Farmers flocked to Spring Ridge recently to see the latest tech to tackle resistant weeds.
About 150 farmers left their dry paddocks behind for the day to see innovation in action at the North West Local Land Services (NW LLS) field day.
LLS's Bill Manning was among the event speakers and said farmers even bused in from Coonamble and Trangie to the University of Sydney's Nowley Farm.
"There was quite a bit of discussion and the demos went well. People had feedback, plus and minus ... [and] sort of tended to focus on the practicality of different things and how it would apply for them, and if it would work or wouldn't work," he said.
"I think people saw potential. People on the Liverpool Plains are traditionally early adopters of new technology."
Among the tech was a header modification and mechanical weed chipper developed by researchers from the University of Sydney and Western Australia and agricultural engineers. Both concepts raised plenty of questions from farmers.
The header modification was demonstrated by Quirindi agronomist Peter McKenzie who says it is a simple and cheap way to confine weed seeds to the wheel trail.
"It is a metal chute off the back of the sieves on the header and that directs the chaff onto the ground behind the wheels of the header. The key to it all working is a deflector that goes up in the back of the header, which actually stops the chaff from being spread and directs it down into the chute," Mr McKenzie said.
"It's done wonders ... out there [at Nowley]. The investment in that was less than $1000 and it can save us $35 a hectare, say.
"It's a simple thing that the growers could do themselves and it's cheap ... Weeds are a big cost in the system and they're getting hard to control so we're looking for novel solutions because herbicide resistance is on the rise."
University of Sydney's weed research director Dr Michael Walsh was part of the team that developed the shoot for a Claas harvester and said they had used it at Nowley Farm for three years with good results.
"The observations are quite obvious in that the small grain in particular gets concentrated in the wheel tracks so that's a ready visual observation and it's a ready observation that it's working," he said.
"We've estimated that it's just another one of the harvest weed seed control that on average will reduce your rye grass population by 60-70 per cent."
Dr Walsh said a common question from the crowd was the availability of the shoot.
"It's pretty much a build-your-own system because it's pretty much different for every type of harvest and because it is harvesters, it's something most growers can readily do themselves," he said.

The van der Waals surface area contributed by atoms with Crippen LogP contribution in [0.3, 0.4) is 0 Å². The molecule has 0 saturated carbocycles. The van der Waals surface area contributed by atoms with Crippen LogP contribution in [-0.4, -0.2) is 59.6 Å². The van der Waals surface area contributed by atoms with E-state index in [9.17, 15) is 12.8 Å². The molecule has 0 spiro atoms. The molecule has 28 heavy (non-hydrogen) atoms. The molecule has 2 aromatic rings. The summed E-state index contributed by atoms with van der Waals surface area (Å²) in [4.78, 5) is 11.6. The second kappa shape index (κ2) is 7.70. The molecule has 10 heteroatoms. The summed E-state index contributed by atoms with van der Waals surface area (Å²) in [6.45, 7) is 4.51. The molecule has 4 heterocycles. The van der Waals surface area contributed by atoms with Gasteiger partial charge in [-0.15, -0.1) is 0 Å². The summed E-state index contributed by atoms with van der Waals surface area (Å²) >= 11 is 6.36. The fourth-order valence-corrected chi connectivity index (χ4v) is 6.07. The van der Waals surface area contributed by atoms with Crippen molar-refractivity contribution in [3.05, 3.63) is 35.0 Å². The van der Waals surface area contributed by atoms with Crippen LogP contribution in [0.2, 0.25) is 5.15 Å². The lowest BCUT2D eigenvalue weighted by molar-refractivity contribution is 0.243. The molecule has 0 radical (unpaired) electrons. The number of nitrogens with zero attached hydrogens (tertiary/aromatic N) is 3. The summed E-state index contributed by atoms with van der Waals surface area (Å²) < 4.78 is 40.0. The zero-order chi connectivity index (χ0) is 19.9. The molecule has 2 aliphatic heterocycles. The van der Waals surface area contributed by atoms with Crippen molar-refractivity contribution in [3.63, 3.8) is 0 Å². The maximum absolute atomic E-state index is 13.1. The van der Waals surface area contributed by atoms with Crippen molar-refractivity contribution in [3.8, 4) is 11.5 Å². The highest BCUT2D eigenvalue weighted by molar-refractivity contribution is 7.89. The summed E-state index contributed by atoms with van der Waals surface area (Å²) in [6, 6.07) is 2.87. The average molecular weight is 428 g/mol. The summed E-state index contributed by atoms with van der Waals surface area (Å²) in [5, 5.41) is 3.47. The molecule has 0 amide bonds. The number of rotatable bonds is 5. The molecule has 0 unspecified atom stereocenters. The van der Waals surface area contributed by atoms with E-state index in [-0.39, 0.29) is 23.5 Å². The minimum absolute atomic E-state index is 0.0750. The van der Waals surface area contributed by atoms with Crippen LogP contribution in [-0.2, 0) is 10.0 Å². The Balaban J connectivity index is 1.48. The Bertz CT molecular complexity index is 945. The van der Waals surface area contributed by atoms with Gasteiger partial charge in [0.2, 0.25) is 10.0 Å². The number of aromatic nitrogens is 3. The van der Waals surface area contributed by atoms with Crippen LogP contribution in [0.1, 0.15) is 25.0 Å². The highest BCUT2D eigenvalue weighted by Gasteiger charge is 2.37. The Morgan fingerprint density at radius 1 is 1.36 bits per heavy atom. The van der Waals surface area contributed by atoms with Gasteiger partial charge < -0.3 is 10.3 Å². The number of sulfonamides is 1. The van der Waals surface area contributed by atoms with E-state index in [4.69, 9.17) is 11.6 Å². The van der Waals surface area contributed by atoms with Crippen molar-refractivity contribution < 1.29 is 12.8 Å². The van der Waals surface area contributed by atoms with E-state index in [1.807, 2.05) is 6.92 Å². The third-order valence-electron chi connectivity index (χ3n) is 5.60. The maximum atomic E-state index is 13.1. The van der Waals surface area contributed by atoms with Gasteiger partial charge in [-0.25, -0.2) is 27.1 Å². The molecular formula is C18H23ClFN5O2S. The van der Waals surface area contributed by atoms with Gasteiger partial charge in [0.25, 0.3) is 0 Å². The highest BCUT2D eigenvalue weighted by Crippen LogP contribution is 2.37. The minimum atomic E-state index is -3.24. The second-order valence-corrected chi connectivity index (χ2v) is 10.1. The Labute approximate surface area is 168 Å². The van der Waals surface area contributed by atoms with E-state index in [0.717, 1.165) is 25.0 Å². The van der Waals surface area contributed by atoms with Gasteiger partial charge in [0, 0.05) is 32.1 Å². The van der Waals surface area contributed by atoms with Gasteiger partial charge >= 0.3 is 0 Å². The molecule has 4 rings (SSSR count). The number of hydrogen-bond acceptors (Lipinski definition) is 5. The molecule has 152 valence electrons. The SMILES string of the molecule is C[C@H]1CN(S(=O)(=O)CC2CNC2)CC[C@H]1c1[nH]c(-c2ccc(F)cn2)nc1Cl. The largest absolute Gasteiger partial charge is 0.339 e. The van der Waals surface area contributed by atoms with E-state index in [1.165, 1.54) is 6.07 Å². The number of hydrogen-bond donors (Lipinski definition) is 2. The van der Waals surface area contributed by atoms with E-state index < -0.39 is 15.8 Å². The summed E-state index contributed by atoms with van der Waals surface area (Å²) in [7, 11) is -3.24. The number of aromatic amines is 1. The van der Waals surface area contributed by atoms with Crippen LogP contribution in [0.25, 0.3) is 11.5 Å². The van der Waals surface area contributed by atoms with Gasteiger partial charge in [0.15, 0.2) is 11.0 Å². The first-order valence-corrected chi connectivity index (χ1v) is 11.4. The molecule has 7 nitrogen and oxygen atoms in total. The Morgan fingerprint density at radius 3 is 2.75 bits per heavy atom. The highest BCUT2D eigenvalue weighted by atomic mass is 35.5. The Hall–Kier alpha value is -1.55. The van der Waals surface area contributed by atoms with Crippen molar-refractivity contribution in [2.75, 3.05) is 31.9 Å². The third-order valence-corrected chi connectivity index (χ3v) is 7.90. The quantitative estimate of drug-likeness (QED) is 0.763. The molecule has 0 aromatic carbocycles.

"It works equivalent to other systems and I guess the value of it is it's cheap, simple and visually effective ... so growers can see quite readily what they've done in terms of concentrating those weed seeds."
The university also demonstrated a weed chipper fitted with rapid-trigger tynes and sensors.
"[It] is a cultivator that has response tynes fitted to it ... and the idea is that the cultivator is used in fallows and when a weed is detected, a tyne is triggered to engage with the soil to chip out a weed," University of Dr Walsh said.
He said the chipper was developed after meeting with some growers in southern Queensland.
"As we were talking, one of the farmers was walking through the paddock from one fallow to another and kicking these weeds out with his boot," she said.
"One of the growers said, 'Surely we can come up with some sort of system to do it mechanically'."
Weeds are a big cost in the system and they're getting hard to control so we're looking for novel solutions because herbicide resistance is on the rise.Peter McKenzie, Quirindi agronomist
Dr Walsh said there was an "excellent response" from the crowd when the chipper was demonstrated.
"There were lots of very positive comments [like] 'We really need this to help fight herb resistance. We need to stop relying on herbicides. This is something we can use in all sorts of weather conditions we can't use herbicides in.' A whole bunch of comments along those lines," he said.
"It hasn't been developed before. It's one of those ideas people have thought about but there hasn't been the opportunity or need to develop something like this.
"Let's save our herbicides and use the weed chipper to chip out those weeds to kill them."